From data communications, customer support, networking, Internet technology, engineering manufacturing, and more, workers for jobs in the high-tech arenas are in high demand.
With entry-level training, anyone who has an interest in technology may find a job with any number of businesses – private, government and corporate – in the East Valley.
“From a supply and demand perspective, there’s no doubt we have tremendous demand and little supply,” said Donna Kent, president of the Arizona Technology Council. “You are not limited to any industry or sector. There are technical needs in every environment you can think of.”
Vital Processing is a Chandler-based company that stretches the globe with its credit card processing software and support. Its corporate office and customer call center employ about 450 people, and the company is about to take over another building, said Debi Birch, a recruiter with the company.
The information technology department brings on new graduates. A job in technical customer support requires a high school degree or GED, plus three years of consistent work history. Employees with good customer service skills are then put through a four-week training program where they learn how to help merchants who run into software issues.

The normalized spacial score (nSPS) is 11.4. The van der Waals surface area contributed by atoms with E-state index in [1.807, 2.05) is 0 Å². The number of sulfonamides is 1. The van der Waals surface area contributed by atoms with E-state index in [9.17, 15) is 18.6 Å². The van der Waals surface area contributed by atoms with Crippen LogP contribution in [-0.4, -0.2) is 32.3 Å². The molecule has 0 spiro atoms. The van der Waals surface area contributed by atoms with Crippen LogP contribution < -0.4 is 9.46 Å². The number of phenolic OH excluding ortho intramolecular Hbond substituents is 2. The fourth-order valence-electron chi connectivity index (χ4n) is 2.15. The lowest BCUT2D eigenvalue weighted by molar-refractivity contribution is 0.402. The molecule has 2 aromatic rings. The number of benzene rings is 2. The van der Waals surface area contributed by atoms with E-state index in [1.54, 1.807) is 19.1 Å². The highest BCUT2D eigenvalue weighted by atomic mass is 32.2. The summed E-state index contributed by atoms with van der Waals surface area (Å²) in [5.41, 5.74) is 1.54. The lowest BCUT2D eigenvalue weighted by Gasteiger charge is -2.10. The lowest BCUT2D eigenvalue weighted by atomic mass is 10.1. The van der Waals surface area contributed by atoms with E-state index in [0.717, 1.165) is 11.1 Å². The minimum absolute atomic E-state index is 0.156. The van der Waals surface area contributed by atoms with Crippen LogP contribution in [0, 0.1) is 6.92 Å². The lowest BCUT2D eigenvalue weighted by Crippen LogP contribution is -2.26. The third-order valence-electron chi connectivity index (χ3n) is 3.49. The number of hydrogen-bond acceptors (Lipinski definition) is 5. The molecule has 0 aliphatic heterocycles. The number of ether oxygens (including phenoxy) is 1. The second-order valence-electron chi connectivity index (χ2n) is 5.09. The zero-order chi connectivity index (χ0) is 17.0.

Clate Mask pursued the high-tech field after getting “bitten by the bug” while working during school, completing his master’s degrees in law and business. With the help of some capable software engineers, he launched Infusion Software and Consulting, a Mesa-based company. The software is a business management tool for small businesses.
“I love it because it’s so fast moving. Things change quickly. It’s challenging and exciting, and if you are the type of person who enjoys that sort of environment, high tech is the way to go,” Mask said.
His company has about 35 employees, and Mask hopes to double that in the next few years.
Mask said he looks for one particular skill in all his employees: Communication.
“Great communication skills are really important in software. In every station of the company you’ve got to be able to help people understand the software and translate the technology into their business,” he said.
Boeing looks for employees from all areas of high-tech: Aerospace, chemical, civil, electrical, manufacturing, mechanical and software or systems engineering as well as computer science. At the Mesa plant, Boeing manufactures military helicopters, and at the Williams Gateway Airport location the company is modifying military trainers and conducting repairs on Apache helicopters.
Because of the growth in aircraft-related information products and services, “Boeing needs more information technologists than ever before,” the Web site states.
“At Boeing in Mesa, teammates build the world’s most advanced attack helicopter, the AH-64D Apache Longbow, for the U.S. Army and other international customers.
“As Boeing continues to provide Apache users with the latest technology enhancements, we employ professionals with the varied certified skills and educational degrees to ensure customer satisfaction. Boeing in Mesa is one of the very few places in Arizona where people work to design new technologies, build advanced capabilities - then they step outside and get to see the finished helicopters in flight,” said Al Winn, vice president of Apache Programs.